Exercise MAPLE GUARDIAN 0901 – A Sr NCO’s Perspective
3rd Troop Sergeant, B Squadron
25 June 2009
Transferring from Exercise DESERT RAM (Ex DR) 0901 with three troops to Exercise MAPLE GUARDIAN (Ex MG) 0901 with one troop was an eye opener to say the least. The Regiment’s motto of “Perseverance” was never truer for members of B Squadron during this exercise. During the Relief-in-Place (RiP), it was quickly noted by the soldiers of the squadron that the training was designed principally to exercise the higher echelons of the Battle Group (BG). All individual tank crewman skills had been mastered in Ex DR 0901. The maintenance requirements of the tanks kept the soldiers extremely busy since the squadron’s tanks had been moved directly from Ex DR 0901 in Suffield to Ex MG 0901 in Wainwright. After about four days in KAF, the squadron finally got enough tanks running to begin the force-on-force portion of the exercise on 29 May.
As the exercise was supposed to replicate contemporary operating environment in Afghanistan, members of 3rd Troop were immediately told to constitute a Quick Reaction Force (QRF), while Adm Tp and SHQ became responsible for camp defence in FOB Ma’Sum Ghar. These tasks came with many realistic training scenarios which would allow members of B Squadron who participated in Ex MG 0901 to arrive in theatre with some anxieties and uncertainties quelled. With some of the scenarios that played out in Ex MG 0901 came many growing pains. 3rd Troop, in particular, which earned the nick-name “Helmet Troop” became famous for many of its members earning war wounds throughout the exercise.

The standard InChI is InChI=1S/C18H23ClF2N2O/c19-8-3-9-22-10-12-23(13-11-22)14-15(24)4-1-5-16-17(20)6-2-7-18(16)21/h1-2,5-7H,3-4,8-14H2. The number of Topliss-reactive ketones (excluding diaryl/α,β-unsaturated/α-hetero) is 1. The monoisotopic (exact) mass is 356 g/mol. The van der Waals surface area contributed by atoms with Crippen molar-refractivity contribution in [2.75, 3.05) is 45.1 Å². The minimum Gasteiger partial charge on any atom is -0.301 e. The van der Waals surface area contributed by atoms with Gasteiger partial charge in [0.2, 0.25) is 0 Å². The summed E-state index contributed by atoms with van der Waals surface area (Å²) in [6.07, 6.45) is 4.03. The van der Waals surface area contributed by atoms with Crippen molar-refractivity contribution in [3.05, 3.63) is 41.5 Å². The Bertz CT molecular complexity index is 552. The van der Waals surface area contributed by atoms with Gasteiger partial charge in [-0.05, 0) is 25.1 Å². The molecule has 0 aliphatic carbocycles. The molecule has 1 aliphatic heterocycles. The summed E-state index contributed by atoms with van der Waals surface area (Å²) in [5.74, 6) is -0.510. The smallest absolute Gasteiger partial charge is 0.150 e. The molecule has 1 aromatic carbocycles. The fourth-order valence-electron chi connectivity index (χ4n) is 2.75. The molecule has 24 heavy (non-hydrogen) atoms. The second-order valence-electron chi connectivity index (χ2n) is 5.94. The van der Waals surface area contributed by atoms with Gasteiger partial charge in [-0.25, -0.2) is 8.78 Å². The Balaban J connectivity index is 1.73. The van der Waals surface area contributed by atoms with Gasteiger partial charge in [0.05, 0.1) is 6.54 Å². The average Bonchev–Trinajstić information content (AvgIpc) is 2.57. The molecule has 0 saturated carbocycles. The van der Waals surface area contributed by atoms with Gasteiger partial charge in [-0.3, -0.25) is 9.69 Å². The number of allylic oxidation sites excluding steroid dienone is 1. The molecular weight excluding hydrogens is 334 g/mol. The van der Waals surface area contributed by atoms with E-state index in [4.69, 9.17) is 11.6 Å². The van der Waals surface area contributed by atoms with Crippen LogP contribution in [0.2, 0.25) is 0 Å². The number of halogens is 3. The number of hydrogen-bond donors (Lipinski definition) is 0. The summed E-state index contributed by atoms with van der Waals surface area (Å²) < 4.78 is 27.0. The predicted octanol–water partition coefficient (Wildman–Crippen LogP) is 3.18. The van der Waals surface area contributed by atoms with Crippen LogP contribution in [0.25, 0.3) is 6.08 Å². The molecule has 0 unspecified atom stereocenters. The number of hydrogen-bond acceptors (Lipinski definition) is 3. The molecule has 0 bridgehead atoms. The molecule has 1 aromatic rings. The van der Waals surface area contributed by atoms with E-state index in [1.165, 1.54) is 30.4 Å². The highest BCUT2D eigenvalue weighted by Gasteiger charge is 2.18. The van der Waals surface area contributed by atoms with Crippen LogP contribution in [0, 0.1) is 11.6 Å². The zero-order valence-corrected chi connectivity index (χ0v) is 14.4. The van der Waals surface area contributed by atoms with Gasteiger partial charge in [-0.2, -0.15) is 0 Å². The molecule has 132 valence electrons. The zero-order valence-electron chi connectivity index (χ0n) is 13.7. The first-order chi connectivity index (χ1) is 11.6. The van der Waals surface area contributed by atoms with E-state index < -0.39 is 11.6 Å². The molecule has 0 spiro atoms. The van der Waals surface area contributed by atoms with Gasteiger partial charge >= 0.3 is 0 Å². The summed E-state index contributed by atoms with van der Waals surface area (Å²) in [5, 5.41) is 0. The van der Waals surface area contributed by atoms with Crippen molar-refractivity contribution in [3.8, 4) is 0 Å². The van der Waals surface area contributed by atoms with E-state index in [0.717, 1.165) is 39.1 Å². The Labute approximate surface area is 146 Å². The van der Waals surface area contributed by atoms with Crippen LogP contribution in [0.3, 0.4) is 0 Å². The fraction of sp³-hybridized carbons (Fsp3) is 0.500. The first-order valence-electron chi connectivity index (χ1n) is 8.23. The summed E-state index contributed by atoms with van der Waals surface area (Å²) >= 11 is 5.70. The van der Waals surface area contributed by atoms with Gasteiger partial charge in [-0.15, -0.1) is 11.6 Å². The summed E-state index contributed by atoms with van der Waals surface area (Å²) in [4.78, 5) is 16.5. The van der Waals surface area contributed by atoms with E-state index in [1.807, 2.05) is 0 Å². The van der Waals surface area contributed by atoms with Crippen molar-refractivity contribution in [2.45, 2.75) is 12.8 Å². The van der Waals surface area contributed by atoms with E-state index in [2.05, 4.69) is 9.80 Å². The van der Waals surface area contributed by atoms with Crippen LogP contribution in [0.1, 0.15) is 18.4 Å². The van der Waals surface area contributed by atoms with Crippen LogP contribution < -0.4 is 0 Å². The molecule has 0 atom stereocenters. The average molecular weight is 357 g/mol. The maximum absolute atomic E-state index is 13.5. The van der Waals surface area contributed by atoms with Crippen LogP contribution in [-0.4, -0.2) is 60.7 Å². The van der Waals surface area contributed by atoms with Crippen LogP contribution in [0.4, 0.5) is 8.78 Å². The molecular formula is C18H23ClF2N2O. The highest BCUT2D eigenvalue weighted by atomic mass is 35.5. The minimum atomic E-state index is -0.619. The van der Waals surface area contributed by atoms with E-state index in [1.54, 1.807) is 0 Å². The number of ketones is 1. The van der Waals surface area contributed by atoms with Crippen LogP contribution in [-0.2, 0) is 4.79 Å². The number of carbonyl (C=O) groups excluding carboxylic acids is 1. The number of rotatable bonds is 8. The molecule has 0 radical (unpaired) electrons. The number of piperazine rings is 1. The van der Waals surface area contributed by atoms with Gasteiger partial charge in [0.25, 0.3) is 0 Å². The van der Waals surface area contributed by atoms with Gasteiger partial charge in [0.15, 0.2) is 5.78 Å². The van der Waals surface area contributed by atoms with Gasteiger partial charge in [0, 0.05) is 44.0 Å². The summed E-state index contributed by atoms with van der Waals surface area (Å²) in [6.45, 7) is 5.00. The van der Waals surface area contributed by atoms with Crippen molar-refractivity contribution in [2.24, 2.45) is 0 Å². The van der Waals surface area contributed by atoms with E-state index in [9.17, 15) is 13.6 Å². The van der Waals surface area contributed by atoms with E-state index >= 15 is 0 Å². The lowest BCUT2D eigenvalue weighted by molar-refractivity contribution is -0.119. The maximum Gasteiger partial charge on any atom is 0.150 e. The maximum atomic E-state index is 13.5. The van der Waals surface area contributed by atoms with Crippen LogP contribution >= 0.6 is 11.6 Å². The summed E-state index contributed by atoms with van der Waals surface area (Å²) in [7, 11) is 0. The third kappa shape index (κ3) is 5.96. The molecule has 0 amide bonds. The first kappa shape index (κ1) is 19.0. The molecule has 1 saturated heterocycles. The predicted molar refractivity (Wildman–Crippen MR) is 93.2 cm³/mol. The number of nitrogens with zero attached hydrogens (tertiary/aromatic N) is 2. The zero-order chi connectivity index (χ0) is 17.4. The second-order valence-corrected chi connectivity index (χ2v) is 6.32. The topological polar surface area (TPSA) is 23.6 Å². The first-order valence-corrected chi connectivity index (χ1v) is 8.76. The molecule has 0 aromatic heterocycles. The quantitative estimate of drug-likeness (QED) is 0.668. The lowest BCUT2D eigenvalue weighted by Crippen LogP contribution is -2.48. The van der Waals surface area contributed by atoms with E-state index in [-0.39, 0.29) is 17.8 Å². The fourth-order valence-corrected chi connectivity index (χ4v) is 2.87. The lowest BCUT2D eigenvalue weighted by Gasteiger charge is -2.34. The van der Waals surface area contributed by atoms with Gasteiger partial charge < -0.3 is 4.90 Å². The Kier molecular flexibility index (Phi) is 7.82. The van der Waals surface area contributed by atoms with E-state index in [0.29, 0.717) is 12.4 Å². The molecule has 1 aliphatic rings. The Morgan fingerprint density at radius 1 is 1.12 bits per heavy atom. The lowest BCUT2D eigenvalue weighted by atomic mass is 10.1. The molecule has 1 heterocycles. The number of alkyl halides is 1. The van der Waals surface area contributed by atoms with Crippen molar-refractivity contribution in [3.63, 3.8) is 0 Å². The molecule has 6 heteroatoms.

Exercise participants conquered a huge learning curve, especially when it came down to the QRF moving from 30-minutes Notice-to-Move, to “Move now, Out!” There were many times when soldiers of B Squadron were quite ready to pull their hair out from frustrations and having no time for Battle Procedure; but it was also during such times that the squadron proved that it can tackle any and all challenges by “soldering on” together. Such challenges overcome enabled the squadron to become a stronger and well-formed unit. The AAR process played a pivotal role in facilitating this learning.
Members of 3rd Troop and the QRF learned that one must be able to pull oneself together and react quickly to the ever-changing dynamics of full spectrum operations. The QRF learned the values of teamwork. After having taken part in various QRF calls and operations, soldiers of the squadron gained confidence in their abilities and the soldiers were ready to take on any challenges that CMTC could devise... and we did!
In summary, after personally experiencing and witnessing the squadron overcome all its challenges in spite support and personnel shortages, I am confident that B Squadron is quite capable of prevailing over any situation that it will be confronted with while deployed in theatre. Additionally, the staff of CMTC should receive congratulations for providing an excellent training forum for members of the squadron and the battle group alike.